Erythrina lysistemon is thought to have both medicinal and magical properties by many people. A tribal chief will wash in water in which bark has been soaked as he believes that by doing this he will ensure the respect of his people. Women about to give birth are given an infusion of herbs to make the birth easier and a sliver of bark from the four sides of the tree is tied around the bundle of herbs before it is boiled.
Water in which bark has been soaked is mixed with the root of a species of Cussonia and used as a purifying emetic. Crushed leaves placed on a maggot-infested wound are said to clear the maggots. The bark applied as a poultice is used to treat sores, wounds, abscesses and arthritis. Infusions of the leaves are used as ear drops to relieve earache, and decoctions of the roots are applied to sprains.
Erythrina lysistemon does contain a large number of alkaloids that are known to be highly toxic, but its use in traditional medicine suggests that they have antibacterial, anti-inflammatory and analgesic effects. The seeds are used as lucky charms. According to Braam van Wyk and Piet van Wyk, who are indigenous tree specialists, the seeds also contain toxic alkaloids as well as anti-blood-clotting substances that may be of value in the treatment of thromboses.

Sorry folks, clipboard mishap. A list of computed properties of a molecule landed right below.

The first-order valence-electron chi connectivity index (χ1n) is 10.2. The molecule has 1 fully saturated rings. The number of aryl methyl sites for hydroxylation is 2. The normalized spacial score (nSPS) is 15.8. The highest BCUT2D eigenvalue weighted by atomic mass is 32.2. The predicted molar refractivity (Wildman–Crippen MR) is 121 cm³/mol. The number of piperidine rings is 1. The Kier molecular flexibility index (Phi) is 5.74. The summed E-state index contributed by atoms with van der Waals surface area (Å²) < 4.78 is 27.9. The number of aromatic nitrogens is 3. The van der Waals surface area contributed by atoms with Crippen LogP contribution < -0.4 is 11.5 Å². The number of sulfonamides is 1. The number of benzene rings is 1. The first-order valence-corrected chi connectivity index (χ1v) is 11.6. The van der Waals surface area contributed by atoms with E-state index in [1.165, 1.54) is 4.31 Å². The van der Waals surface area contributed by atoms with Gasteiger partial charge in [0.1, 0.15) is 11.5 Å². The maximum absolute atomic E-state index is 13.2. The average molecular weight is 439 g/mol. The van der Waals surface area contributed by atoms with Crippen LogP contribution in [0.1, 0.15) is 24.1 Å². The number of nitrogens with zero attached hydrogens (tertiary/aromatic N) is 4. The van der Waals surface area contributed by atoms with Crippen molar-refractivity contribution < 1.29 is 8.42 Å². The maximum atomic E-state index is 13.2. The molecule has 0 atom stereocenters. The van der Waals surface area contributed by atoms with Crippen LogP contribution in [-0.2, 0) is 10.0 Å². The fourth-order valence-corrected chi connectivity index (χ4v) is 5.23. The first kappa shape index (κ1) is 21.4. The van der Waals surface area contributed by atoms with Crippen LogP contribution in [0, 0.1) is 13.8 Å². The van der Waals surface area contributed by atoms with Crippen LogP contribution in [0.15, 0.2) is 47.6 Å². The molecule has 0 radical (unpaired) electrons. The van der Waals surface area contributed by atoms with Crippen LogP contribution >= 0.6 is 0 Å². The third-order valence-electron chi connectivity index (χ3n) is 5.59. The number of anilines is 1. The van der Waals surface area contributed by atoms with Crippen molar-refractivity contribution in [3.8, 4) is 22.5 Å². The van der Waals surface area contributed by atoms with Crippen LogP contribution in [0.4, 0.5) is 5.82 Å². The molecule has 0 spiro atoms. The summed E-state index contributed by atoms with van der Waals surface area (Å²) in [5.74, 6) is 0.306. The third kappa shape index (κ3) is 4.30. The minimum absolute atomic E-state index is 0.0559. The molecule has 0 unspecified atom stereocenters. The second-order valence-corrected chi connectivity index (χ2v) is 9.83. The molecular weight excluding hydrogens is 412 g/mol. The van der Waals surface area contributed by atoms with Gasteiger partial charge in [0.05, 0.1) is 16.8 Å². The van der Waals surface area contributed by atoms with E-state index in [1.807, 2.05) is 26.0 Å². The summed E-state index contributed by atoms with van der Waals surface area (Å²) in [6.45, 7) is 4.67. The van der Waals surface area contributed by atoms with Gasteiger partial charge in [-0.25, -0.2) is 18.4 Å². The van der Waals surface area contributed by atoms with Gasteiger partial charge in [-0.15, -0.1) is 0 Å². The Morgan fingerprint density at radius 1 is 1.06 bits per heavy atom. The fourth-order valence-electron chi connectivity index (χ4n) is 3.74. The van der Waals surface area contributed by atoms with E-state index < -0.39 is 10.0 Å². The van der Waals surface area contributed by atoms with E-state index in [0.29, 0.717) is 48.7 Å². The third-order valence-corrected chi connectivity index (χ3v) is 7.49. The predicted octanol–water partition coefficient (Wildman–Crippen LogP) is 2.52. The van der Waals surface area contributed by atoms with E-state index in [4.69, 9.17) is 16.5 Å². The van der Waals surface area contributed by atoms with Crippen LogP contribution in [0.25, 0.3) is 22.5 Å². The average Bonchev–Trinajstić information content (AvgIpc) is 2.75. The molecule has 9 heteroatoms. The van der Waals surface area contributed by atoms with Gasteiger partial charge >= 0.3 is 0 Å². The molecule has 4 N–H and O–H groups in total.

All Erythrina species contain greater or lesser amounts of toxic alkaloids – these can be found in all parts of the plant but are usually most concentrated in the seeds. Concentrations vary from species to species, in some it is low enough that the plant is safely used as a food. In many, the alkaloids are utilized for their medicinal effects. We have no specific information on the concentration of the alkaloids in this species, but care should be exercised in any use of the plant that involves ingestion. These alkaloids have a curare-like action (obtained from Strychnos species) and can cause paralysis and even death by respiratory failure.
Disclaimer : The information presented herein is intended for educational purposes only. Individual results may vary, and before using any supplement, it is always advisable to consult with your own health care provider.